You may need an I-601 waiver to waive your unlawful presence if you are married to a US citizen or lawful permanent resident or your US citizen child who is over 21 wants to file for you and you have unlawful presence. Unlawful presence starts from the time that you have overstayed your visa, or from when you entered the country by just crossing the border without a visa.
If you have unlawful presence from overstaying a visa, but your spouse or child who is over 21 is applying for you--you may not need to file for an unlawful presence waivers. Immediate relatives of US Citizens include spouses and parents. Immediate relatives are able to adjust their status to become green card holders without having to leave the country and pick up their visas in their home country if they entered on a valid visa and have proof (copy of your I-94 or passport stamp, etc.). If you are confused about this or need further clarification, then you should contact an immigration lawyer. Note: there are some people who entered with a visa, but had lied on their initial visa application or had other issues with that application and will need to file for an I-601 based on extreme hardship even though they came on a visa.
Should I file a waiver?
If you entered by crossing the border then you will most likely need an unlawful presence waiver. This means you will need to file an I-601 Application for Waiver of Grounds in Inadmissibility form with evidence of hardship to your spouse if you are unable to return or remain in the US.
If you are inadmissible because of unlawful presence or lying on your initial visa application, you will need to file an I-601 based on extreme hardship to a citizen or lawful permanent resident spouse or parent (USC spouse or parent if filing an I-601A). If you have certain kinds of criminal history, you will need to file an I-601 based on extreme hardship to your citizen or lawful permamnet resident spouse, parent or child. In some cases your US citizen fiance may be determined to be a qualifying relative for purposes of the waiver.
How do I show "Extreme Hardship?"
You might be wondering what kind of “extreme hardship” does your spouse or parent (and in some instances child or fiance) would need to show. “Extreme hardship” is more than just the typical heartache or hardships that couples go through when they are separated. Sometimes looking and several individual hardships together can rise to the level of “extreme hardship,” but here is a list of some of the factors that are considered:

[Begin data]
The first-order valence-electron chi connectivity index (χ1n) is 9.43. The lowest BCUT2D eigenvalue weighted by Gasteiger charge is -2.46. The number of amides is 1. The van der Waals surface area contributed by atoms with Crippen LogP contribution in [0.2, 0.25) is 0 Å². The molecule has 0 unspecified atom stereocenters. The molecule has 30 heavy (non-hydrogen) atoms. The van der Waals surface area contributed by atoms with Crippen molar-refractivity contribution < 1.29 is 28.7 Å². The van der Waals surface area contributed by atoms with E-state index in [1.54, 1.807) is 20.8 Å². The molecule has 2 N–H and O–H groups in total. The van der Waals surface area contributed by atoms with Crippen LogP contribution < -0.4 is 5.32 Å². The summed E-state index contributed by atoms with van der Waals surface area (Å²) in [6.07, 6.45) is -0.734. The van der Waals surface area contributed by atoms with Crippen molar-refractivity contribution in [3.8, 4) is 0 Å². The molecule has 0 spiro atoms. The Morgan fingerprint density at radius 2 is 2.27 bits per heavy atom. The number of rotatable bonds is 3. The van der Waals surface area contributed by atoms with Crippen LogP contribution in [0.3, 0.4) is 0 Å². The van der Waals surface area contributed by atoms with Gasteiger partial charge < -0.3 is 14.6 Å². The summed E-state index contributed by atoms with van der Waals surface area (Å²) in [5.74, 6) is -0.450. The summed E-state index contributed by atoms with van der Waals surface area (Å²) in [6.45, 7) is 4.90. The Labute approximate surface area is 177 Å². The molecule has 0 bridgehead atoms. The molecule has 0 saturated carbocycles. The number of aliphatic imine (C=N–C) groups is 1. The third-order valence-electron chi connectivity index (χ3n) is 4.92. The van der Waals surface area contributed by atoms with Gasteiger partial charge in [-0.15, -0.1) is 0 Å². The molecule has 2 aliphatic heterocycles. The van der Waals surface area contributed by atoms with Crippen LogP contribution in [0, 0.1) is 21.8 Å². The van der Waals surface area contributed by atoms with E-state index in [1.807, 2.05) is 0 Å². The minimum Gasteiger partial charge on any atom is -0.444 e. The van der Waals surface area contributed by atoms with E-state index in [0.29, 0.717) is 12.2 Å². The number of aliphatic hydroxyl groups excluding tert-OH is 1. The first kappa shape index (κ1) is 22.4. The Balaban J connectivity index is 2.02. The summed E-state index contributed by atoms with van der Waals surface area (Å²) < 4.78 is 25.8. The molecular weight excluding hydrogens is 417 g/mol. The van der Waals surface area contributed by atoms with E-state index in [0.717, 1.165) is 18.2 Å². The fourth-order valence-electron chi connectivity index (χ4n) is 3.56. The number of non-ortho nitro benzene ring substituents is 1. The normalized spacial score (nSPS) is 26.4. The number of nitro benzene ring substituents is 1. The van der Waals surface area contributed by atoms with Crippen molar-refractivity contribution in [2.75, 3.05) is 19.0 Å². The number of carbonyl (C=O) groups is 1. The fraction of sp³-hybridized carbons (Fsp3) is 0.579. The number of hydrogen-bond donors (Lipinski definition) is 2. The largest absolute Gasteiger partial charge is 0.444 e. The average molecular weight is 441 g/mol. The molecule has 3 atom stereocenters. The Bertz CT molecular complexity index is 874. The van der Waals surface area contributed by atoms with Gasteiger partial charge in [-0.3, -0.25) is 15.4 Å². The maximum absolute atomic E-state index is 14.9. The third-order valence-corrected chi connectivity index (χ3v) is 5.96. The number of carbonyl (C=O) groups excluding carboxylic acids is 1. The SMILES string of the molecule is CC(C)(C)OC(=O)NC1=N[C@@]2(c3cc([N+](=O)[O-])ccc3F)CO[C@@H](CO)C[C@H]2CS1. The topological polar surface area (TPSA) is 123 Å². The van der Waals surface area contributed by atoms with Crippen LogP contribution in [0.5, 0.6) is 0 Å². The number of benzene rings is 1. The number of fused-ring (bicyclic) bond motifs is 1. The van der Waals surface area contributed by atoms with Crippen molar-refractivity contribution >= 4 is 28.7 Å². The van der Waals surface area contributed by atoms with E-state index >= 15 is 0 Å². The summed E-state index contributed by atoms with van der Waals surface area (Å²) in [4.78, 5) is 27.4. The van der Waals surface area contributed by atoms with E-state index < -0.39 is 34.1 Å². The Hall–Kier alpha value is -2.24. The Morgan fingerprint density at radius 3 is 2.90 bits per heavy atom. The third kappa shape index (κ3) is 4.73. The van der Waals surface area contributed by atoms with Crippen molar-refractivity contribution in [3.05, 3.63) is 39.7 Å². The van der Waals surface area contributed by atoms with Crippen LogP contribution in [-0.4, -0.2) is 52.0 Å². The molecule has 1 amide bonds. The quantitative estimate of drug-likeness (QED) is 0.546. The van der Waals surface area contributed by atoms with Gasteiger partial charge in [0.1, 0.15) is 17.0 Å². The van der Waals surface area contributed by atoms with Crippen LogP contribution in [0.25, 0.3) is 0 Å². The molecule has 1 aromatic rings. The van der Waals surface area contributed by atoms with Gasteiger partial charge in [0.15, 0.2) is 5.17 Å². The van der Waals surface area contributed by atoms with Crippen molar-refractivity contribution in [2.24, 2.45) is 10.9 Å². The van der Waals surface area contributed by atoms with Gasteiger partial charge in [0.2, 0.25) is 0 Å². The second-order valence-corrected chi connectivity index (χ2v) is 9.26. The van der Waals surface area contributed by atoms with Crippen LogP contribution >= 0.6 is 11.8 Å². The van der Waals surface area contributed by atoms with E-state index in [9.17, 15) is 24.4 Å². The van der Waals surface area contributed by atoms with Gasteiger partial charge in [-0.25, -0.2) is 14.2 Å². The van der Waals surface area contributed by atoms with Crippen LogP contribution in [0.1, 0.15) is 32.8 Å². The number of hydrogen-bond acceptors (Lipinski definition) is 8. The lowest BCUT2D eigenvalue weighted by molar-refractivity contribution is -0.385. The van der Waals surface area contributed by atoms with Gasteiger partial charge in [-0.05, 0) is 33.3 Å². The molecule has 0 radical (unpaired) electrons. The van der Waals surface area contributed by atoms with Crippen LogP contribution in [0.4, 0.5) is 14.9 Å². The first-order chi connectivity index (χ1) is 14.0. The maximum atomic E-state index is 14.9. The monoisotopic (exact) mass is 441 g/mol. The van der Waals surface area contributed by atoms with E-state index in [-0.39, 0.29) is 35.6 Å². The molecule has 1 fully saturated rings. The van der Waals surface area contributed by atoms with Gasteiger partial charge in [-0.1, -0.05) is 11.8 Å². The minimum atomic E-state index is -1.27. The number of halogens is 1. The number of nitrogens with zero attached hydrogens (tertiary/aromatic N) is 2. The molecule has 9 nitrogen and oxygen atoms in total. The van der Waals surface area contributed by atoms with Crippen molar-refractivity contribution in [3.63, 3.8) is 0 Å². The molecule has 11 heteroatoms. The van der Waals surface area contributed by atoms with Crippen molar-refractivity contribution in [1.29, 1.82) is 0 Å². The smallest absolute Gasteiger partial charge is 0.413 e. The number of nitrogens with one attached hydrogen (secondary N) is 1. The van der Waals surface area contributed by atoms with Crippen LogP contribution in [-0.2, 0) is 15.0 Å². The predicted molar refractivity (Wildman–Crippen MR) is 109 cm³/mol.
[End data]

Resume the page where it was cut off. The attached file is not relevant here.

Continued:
- Health: Psyical or medical conditions
- Financial: Employment and other financial considerations
- Education: Your spouse’s and children’s educational opportunities
- Personal: How the people closest to you might suffer
- Special Factors: Language barriers, lived in US your whole life, cultural reasons etc.
Working with a lawyer can help you narrow the list of hardships down to your strongest arguments.
For some people the waiver may be their only option. If you are outside of the US and are facing a 3 or 10 year ban, then the only way to get past the ban is to file a waiver for your unlawful presence showing the “extreme hardship” your spouse (green card holder or US Citizen) would face. If you are in the US you may be unwilling to leave the country and face being unable to return.
The I-601A process was introduced to allow people to leave the US with their waiver pre-approved. The pre-approval does not guarantee admission back into the US, but it does make it much faster for the consulate to allow you back into the country and it makes it easier to leave knowing that it has already been decided and that you will have only a one to two week wait in your home country. This process is not recommended for those who have ever been arrested and may have criminal admissibility issues separate from their unlawful presence. If you would like to talk more about this process, please contact me.